Summer has flown by and it’s already time to take your kids shopping for school supplies and new clothes. During the upcoming season, the following Child Actor’s Checklist will help you and your young performer stay organized and prepared for success:

  1. Fresh Headshots. If your little one leaves for camp a child but returns as a budding teen, it’s time for new photos. As an adult, photos can last up to several years but for a child they need to be updated often. Remember, headshots are what can get an actor in the door. If your child is growing rapidly, find a photographer you like and see if you can work out a discounted package deal. Tip: Don’t cut your child’s hair the week of a photo shoot. Give the new style time to settle first.
  2. Updated Résumés. Trevor learned how to water ski this summer and has become quite good. Angela spent her vacation in London and does a really good British accent. If your child excels at a new skill or two, add them to the résumé. Make sure your cell phone and email address are updated and easy to read. And in case you didn’t realize: Do not include addresses or ages. We live in a crazy world, unfortunately, so be cautious.
  3. Valid Work Permits. Your child must have an updated, valid permit in order to work. All performers under the age of 18, or those who have not yet graduated from high school, are required by law to obtain a free Child Performer Permit from their school. If you choose to homeschool your child, it is your job to obtain that work permit by showing the state that your child is receiving a proper education as defined by the local school district. If you live in New York you can apply here. For any other state, contact your state’s department of labor. Keep the work permit handy while your child is on the job.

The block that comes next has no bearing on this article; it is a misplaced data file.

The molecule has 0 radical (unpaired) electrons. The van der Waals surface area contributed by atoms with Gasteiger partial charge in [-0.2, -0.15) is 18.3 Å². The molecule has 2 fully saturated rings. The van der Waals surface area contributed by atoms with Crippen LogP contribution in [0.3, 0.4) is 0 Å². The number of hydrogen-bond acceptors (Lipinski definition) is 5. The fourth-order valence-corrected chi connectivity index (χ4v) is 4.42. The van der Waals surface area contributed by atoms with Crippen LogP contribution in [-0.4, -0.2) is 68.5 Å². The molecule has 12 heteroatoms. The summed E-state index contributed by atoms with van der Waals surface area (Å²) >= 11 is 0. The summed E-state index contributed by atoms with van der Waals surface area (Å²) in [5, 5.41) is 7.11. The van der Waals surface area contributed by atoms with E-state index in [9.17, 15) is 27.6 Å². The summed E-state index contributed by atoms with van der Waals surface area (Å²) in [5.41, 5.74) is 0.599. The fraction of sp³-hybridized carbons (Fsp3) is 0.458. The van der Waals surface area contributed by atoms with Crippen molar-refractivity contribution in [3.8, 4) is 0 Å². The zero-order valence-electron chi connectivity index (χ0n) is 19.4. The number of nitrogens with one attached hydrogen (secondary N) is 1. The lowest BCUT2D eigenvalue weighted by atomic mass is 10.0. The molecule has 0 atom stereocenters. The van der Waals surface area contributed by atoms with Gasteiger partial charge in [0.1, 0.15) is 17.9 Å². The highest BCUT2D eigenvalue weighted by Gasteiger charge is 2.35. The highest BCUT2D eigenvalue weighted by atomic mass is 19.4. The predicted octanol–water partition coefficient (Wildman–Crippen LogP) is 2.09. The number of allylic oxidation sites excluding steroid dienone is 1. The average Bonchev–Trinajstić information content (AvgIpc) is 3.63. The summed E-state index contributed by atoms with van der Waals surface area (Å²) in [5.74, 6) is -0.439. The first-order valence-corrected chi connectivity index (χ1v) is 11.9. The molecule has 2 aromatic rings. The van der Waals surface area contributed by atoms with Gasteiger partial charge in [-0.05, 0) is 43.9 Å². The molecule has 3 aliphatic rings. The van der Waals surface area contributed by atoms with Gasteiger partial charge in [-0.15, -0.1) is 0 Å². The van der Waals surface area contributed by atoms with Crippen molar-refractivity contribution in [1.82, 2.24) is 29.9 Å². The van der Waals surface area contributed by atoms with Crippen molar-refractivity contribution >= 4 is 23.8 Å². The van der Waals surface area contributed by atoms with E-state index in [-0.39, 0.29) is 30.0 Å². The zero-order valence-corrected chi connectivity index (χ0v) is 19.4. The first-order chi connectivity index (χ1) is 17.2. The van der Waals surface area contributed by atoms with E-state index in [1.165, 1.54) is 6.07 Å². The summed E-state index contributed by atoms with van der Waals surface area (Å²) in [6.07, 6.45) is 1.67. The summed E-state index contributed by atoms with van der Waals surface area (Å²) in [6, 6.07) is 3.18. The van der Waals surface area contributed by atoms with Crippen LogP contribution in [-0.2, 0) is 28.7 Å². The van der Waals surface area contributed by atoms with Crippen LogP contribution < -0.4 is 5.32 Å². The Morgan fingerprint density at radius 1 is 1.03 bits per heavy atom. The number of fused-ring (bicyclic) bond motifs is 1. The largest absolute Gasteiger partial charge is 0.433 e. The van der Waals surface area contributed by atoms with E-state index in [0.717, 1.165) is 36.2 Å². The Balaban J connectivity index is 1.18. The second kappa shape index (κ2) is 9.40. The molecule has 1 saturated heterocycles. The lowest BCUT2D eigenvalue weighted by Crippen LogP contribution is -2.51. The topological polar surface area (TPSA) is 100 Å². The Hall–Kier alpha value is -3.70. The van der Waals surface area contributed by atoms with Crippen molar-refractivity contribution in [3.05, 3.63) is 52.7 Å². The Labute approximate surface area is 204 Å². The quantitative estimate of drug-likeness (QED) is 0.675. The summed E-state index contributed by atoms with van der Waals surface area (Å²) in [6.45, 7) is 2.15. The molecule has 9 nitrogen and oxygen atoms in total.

4. Passports and Social Security Cards. You will need your child’s passport and social security card handy once he lands a job. They are required by the federal government as proof of U.S. citizenship for employment. If your child does not have these forms of identification, refer to the I-9 form online or at the US Department of Labor for other acceptable options.
  5. Trust Accounts. According to the NY State Department of Labor, New York State Law requires 15 percent of a child performer’s earnings to be placed in a Child Performer Trust account established by a parent or guardian. Not complying would lead to the Department of Labor not renewing a work permit. If you live in a state other than New York, check with your state’s department of labor.
  6. Current Demo Reels. In our fast-paced digital world, demo reels are essential and they need to be good. A bad reel is worse than no reel at all! Use professional footage if you can. Keep it between 60 and 90 seconds. Label each clip with the name of the production. Remember to include your child’s name and contact info, of course. If you have no professional footage, your young performer can find good material and put together something of her own with the help of other good actors. You and/or your child can even write something relevant to her—but make sure you have good sound, lighting, and picture quality. Spend a few bucks on getting her coached properly!
  7. Versatile Audition Attire. Find shirts in colors that work well for your child and buy a few of them to have on hand. Buy a solid colored skirt for girls to use in period pieces. Make sure they have shoes that fit well. Tip: Keep a clean change of clothes in the car or bag for unexpected spills or last minute auditions.
  8. Enroll in an acting class. Before your child’s schedule fills up, make room for acting classes. Remember, the acting is key to success. Even when singing or dancing, your child needs to know how to convey the story at the same time. My classes are very small to promote individual attention and therefore fill up quickly. Right now is the time to enroll to ensure a spot in a good class and set your child up for success in what they love most!

Master your craft, empower yourself, enjoy the journey.

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